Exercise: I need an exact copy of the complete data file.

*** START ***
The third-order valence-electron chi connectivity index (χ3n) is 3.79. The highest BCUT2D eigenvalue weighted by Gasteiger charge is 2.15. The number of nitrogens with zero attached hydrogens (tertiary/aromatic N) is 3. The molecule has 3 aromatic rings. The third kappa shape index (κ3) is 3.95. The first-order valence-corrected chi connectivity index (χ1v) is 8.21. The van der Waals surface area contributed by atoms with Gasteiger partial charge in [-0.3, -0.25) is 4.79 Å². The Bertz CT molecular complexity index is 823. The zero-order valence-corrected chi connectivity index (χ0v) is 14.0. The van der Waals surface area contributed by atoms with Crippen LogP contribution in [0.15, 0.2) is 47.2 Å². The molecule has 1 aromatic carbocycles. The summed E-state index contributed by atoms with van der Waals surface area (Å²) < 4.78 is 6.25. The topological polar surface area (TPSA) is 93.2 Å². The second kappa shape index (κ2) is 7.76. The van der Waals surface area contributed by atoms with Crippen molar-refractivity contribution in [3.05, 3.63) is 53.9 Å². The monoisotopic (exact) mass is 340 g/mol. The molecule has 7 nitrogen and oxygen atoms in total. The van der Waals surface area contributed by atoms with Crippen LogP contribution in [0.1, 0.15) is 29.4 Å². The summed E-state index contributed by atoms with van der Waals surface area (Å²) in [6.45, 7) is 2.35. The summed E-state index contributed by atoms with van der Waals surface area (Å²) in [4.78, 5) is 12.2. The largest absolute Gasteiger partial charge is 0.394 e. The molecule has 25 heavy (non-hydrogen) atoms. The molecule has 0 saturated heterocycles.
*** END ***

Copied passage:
The third-order valence-electron chi connectivity index (χ3n) is 3.79. The highest BCUT2D eigenvalue weighted by Gasteiger charge is 2.15. The number of nitrogens with zero attached hydrogens (tertiary/aromatic N) is 3. The molecule has 3 aromatic rings. The third kappa shape index (κ3) is 3.95. The first-order valence-corrected chi connectivity index (χ1v) is 8.21. The van der Waals surface area contributed by atoms with Gasteiger partial charge in [-0.3, -0.25) is 4.79 Å². The Bertz CT molecular complexity index is 823. The zero-order valence-corrected chi connectivity index (χ0v) is 14.0. The van der Waals surface area contributed by atoms with Crippen LogP contribution in [0.15, 0.2) is 47.2 Å². The molecule has 1 aromatic carbocycles. The summed E-state index contributed by atoms with van der Waals surface area (Å²) < 4.78 is 6.25. The topological polar surface area (TPSA) is 93.2 Å². The second kappa shape index (κ2) is 7.76. The van der Waals surface area contributed by atoms with Crippen molar-refractivity contribution in [3.05, 3.63) is 53.9 Å². The monoisotopic (exact) mass is 340 g/mol. The molecule has 7 nitrogen and oxygen atoms in total. The van der Waals surface area contributed by atoms with Crippen LogP contribution in [0.1, 0.15) is 29.4 Å². The summed E-state index contributed by atoms with van der Waals surface area (Å²) in [6.45, 7) is 2.35. The summed E-state index contributed by atoms with van der Waals surface area (Å²) in [4.78, 5) is 12.2. The largest absolute Gasteiger partial charge is 0.394 e. The molecule has 25 heavy (non-hydrogen) atoms. The molecule has 0 saturated heterocycles.